Early last week a United Airlines passenger received their checked luggage only to find that their unopened $100 Glenmorangie single malt was returned one-third empty. The passenger blamed United baggage handlers, but I found the situation curious.
- It’s not only the airline with access to the bag. For instance, TSA opens bags.
- Surely the bottle must have spilled? The passenger insists it did not.
- If someone was going to steal it, why not just take the whole bottle?
Hey @united – bottle of expensive scotch in checked bag. Arrived opened and a third gone. No leakage. It was sealed new when packed and seal broken by opening. Your baggage handlers are thieves. pic.twitter.com/UHzTLzF4Eu
— Though it be not written down, I am an ass. (@TheDogberry) March 28, 2023
The passenger whose bottle of ‘A Taste Of Cake’, aged in ex-bourbon barrels and finished in a Tokaji dessert wine cask, found my post and shared that there was “no TSA slip” and the bottle had been “sealed” when it was packed, yet “It arrived..cap opened and seal broken. There is NO WAY it leaked….the box was dry. The cap was replaced.”
And now I also have the rest of the story. The bottle was a gift for Christopher Ambler, who posted the photo of one-third of its contents having gone missing. It was actually transported to Las Vegas by James Glendening who also found his way to the comments here. He’s in the wine and spirits industry, and had traveled to Vegas for the Bar & Restaurant Expo. And he knows how to protect a good bottle of whiskey.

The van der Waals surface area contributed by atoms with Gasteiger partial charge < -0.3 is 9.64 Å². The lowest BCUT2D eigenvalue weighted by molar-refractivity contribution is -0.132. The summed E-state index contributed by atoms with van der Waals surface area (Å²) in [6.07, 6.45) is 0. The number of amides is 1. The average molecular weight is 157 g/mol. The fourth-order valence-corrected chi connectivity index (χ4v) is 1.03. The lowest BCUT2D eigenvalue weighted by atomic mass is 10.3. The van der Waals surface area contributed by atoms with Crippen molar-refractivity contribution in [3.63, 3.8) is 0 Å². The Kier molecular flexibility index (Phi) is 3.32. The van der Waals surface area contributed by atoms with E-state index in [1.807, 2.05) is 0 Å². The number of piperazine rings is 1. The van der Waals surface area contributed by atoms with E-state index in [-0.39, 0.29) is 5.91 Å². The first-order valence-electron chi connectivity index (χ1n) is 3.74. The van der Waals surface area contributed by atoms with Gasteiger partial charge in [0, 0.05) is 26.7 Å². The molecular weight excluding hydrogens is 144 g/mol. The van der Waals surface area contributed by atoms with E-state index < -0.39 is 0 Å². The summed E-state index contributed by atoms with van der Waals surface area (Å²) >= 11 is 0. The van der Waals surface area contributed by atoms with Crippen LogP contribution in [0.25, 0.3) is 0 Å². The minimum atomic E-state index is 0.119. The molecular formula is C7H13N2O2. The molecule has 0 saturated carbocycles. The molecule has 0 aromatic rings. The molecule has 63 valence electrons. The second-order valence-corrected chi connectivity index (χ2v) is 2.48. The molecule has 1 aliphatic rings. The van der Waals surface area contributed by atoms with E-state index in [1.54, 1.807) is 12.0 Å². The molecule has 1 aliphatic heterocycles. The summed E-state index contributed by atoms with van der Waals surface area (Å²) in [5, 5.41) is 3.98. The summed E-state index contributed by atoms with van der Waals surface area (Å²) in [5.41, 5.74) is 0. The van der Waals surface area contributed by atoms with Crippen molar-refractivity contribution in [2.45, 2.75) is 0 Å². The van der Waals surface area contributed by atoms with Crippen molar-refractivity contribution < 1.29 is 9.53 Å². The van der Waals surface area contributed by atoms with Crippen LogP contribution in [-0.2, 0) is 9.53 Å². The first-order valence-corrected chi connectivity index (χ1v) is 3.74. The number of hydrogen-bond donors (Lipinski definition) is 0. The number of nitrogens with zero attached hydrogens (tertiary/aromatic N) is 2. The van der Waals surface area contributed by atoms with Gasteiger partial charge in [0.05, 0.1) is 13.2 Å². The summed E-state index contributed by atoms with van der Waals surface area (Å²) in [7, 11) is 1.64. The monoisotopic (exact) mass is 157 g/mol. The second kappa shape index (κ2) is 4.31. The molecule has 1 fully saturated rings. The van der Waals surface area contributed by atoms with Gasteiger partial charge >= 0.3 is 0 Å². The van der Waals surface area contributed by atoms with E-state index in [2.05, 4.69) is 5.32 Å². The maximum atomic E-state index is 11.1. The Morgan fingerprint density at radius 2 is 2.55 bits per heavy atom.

I use a hardhsell Samsonite suitcase with combo locks, and I use specially made 2 part bottle carry bags with an inner sleeve of bubble wrap style material & an outer sleeve of heavy plastic that has 2 spaced rows of Ziploc style seals and then an additional velcro closure to contain leaks in case of breakage.
The Glenmorangie comes in a box, I had to remove it from the box and pack it in the sleeve so it was visibly full and with an unbroken seal when packed. When I got to Vegas and took it out of the bag to show Christopher, it was removed from the protective sleeve and the seal was broken. There was no leakage in the luggage, and pressure couldn’t have opened it and then put the cork back in, much less removed it from the protective sleeve.
The seal on the scotch was “obviously cut.” Sadly they poured the remaining two thirds of the bottle down the drain, no longer knowing or trusting what was inside.
One reader suspects that whomever opened the back poured a third of the bottle into another container. And that’s how much fit. They wouldn’t have wanted to get caught with a stolen bottle, or even a bottle of whiskey on the job. This gave them a taste.
We don’t actually know whether this was a United Airlines employee, a TSA employee, or someone else working at the airport. But it does seem like one-third of the bottle was taken, not just spilled. And United has provided $200 travel credit as an apology.